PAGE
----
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Wilbur Cohen in 1965.

Wilbur Joseph Cohen (June 10, 1913, Milwaukee, Wisconsin – May 17, 1987, Seoul, South Korea) was an American social scientist and federal civil servant. He was one of the key architects in the creation and expansion of the American welfare state and was involved in the creation of both the New Deal and Great Society programs.

Wilbur Cohen was known by several nicknames. He was once dubbed "The Man Who Built Medicare" and John F. Kennedy tagged him "Mr. Social Security," although, it was Frances Perkins, the first woman Secretary of Labor (under FDR) who was the architect of social security. With The Social Security Act Perkins established unemployment benefits, pensions for the many uncovered elderly Americans, and welfare for the poorest Americans. The New York Times called him "one of the country's foremost technicians in public welfare." Time portrayed him as a man of "boundless energy, infectious enthusiasm, and a drive for action." He was a leading expert on Social Security and a member of Americans for Democratic Action.

After graduating from the University of Wisconsin–Madison in 1934, Cohen moved to Washington, D.C. where he was a research assistant for the committee which drafted the Social Security Act.[1] Later, he was Director of the Bureau of Research and Statistics in charge of program development and legislative coordination with Congress for the Social Security Board (SSB), which was renamed the Social Security Administration in 1946.

In 1961, President John F. Kennedy appointed Cohen Assistant Secretary for Legislation of Health, Education, and Welfare. President Lyndon B. Johnson elevated him to Under Secretary in 1965 and to U.S. Secretary of Health, Education, and Welfare in 1968. Also, in 1968 Florance Flast joined several others in filing suit against Wilbur Cohen, the Secretary of Health, Education, and Welfare, contending that spending funds on religious schools violated the First Amendment's ban on the establishment of religion. The district court denied standing, and the Supreme Court heard the appeal.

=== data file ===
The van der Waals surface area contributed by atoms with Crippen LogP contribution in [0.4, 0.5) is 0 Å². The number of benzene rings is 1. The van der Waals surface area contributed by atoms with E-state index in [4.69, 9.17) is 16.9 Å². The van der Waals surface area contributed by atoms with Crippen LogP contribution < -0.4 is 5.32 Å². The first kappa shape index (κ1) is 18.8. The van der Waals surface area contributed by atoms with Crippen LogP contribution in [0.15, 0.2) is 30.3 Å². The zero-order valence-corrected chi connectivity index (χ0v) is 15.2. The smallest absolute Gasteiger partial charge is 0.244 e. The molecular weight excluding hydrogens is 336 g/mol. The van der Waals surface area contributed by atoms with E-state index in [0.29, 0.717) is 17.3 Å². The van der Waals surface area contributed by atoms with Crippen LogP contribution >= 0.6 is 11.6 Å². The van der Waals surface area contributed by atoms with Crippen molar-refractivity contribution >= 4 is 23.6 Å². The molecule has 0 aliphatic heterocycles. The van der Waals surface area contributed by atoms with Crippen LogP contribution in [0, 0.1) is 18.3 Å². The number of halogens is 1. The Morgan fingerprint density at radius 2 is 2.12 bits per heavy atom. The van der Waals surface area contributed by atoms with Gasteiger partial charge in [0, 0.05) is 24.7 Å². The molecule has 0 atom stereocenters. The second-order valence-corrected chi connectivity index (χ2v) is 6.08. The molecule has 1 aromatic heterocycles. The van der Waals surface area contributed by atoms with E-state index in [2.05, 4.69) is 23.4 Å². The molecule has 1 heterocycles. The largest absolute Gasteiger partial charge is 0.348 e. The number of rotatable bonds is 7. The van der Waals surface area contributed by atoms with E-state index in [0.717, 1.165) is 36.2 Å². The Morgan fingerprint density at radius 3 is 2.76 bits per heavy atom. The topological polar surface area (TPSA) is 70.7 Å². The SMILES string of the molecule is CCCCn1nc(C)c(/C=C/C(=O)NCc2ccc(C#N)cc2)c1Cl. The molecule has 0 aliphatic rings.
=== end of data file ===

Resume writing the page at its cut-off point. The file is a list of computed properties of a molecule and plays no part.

The University of Michigan in Ann Arbor, where Cohen was a professor of Public Welfare Administration and lived for many years with his wife Eloise and their sons Christopher, Bruce and Stuart, established the Wilbur J. Cohen Collegiate Professor of Social Work professorship in his honour. Wilbur Cohen died while attending a gerontology conference in Seoul, South Korea in 1987.

Books

  • The Elimination of Poverty in the United States. Wilbur J. Cohen, 1963.
  • The Roosevelt New Deal: A Program Assessment Fifty Years After. Wilbur J. Cohen. Austin, Texas: University of Texas Press. 1986 paperback edition: ISBN 0-89940-416-2, ISBN 978-0899404165.
  • Unemployment Insurance in the United States: The First Half Century. Saul J. Blaustein, Wilbur J. Cohen, William Haber, co-authors. Kalamazoo, Michigan: W. E. Upjohn Institute for Employment Research. 1993 hardcover edition: ISBN 0-88099-136-4, ISBN 978-0880991360.
Biography

References

External links

Political offices
Preceded by
John W. Gardner
United States Secretary of Health, Education, and Welfare
May 16, 1968 - January 20, 1969
Succeeded by
Robert H. Finch
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